“My father always defended the oppressed, says Margarita. “He was like Moses for Greece – a prophet. Everything he has said has come true, even if it occurred 30 years later, she said defending his at-times unpopular views.
His first brush with resistance was in 1943 at the age of 18, when he demonstrated against the occupying Italian forces and was captured and tortured.
After the liberation, the Greek civil war broke out and further plunged the country into poverty and oppression. Mikis went underground, was caught and exiled to the island of Ikaria (whose inhabitants still overwhelmingly vote for the Communist Party today, and who still speak fondly of Mikis’ stay on the island) and Makronissos, the much-reviled prison island.
After a decade in Paris, and returning to Greece in 1960, he became deeply engaged in the leftist movement once again, and was elected Member of Parliament. Things took a turn for the worse with the bloody military dictatorship of 1967, when he was arrested and imprisoned, followed by periods of hunger strike, house arrest and internal exile.
Through international pressure from people like Arthur Miller and Yves Montand, he was released to return once more to Paris, where he led the cultural and political struggle for the fall of the dictatorship. His concerts and music galvanized protests from other countries with similar repressive regimes and he associated with other intellectual and political figures such as Pablo Neruda, Salvador Allende, Egypt’s Gamal Abdel Nasser (for whom he composed a hymn), Yasser Arafat, Igal Alon (he acted as an early mediator between Israel and Palestine), and Francois Mitterand.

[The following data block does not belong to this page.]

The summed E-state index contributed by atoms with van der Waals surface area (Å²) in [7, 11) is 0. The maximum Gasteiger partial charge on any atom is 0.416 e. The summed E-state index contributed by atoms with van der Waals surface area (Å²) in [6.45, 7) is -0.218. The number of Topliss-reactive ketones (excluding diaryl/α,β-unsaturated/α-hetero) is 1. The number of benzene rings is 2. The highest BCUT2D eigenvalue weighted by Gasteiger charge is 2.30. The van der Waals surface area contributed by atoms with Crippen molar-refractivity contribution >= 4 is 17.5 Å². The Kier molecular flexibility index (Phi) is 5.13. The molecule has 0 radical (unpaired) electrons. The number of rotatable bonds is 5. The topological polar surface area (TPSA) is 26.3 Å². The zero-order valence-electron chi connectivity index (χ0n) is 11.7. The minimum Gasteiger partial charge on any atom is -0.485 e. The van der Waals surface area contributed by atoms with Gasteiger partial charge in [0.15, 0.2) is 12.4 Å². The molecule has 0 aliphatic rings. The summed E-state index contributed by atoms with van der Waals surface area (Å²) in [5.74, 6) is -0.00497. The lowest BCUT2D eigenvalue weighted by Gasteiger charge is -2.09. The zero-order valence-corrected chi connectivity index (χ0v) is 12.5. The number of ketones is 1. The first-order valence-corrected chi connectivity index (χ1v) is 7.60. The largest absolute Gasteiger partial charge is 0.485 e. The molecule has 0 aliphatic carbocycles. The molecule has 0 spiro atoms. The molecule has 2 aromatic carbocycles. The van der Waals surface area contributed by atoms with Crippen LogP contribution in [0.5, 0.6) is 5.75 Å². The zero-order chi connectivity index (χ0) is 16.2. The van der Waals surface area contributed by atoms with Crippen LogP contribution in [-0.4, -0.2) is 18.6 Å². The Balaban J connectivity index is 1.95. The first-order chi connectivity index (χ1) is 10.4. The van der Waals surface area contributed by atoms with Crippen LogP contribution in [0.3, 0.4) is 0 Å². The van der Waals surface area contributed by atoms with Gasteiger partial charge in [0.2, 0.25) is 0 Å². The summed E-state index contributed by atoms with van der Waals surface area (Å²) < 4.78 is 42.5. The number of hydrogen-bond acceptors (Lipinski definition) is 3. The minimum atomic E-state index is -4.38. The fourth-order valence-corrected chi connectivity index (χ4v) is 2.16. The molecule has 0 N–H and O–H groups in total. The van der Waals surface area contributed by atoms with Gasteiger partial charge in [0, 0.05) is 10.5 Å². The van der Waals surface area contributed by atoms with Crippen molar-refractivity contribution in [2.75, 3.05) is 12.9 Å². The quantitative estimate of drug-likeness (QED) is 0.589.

It was understandable that his political about-face in the 90s would cause a scandal in Greece, a move he later repudiated by returning to his leftist leanings and support of the oppressed. He has noticeably championed improved ties with Turkey, and promoted Israeli-Palestinian peace.
“Mikis strongest beliefs are in promoting peace and understanding amongst people, says Margarita, “and music brings people together.
“He has been tortured, exiled and humiliated, like all people who try to be free, she says. “He has a gift, and that gift was his music. But first and foremost, he remains a fighter for human dignity.
Mikis Theodorakis, the rebel, the politician, the statesman, the composer of symphonies and popular ballads, the iconoclast and inspiration for people around the world, celebrated his 80th birthday a couple of years ago with a series of tributes and commemorative concerts.
When asked how her father was today, Margarita says: “My father is like all fathers. He is 82, he is very old, he will die soon. He cannot walk and he can no longer compose. But, he can still think. May we all be like him at that stage.
Today Greece has evolved into a modern albeit tumultuous democracy, with all the trappings of a consumer society. Mikis’ ideology transports the listener back to a time when music was a tool to be wielded against dictatorship and oppression.
For those who still want to get a glimpse of this free spirit, you can still catch the concert in Alexandria tonight.
-Helen Konstantopoulos is Business Development Director for the International Herald Tribune and contributed this review especially for Daily News Egypt.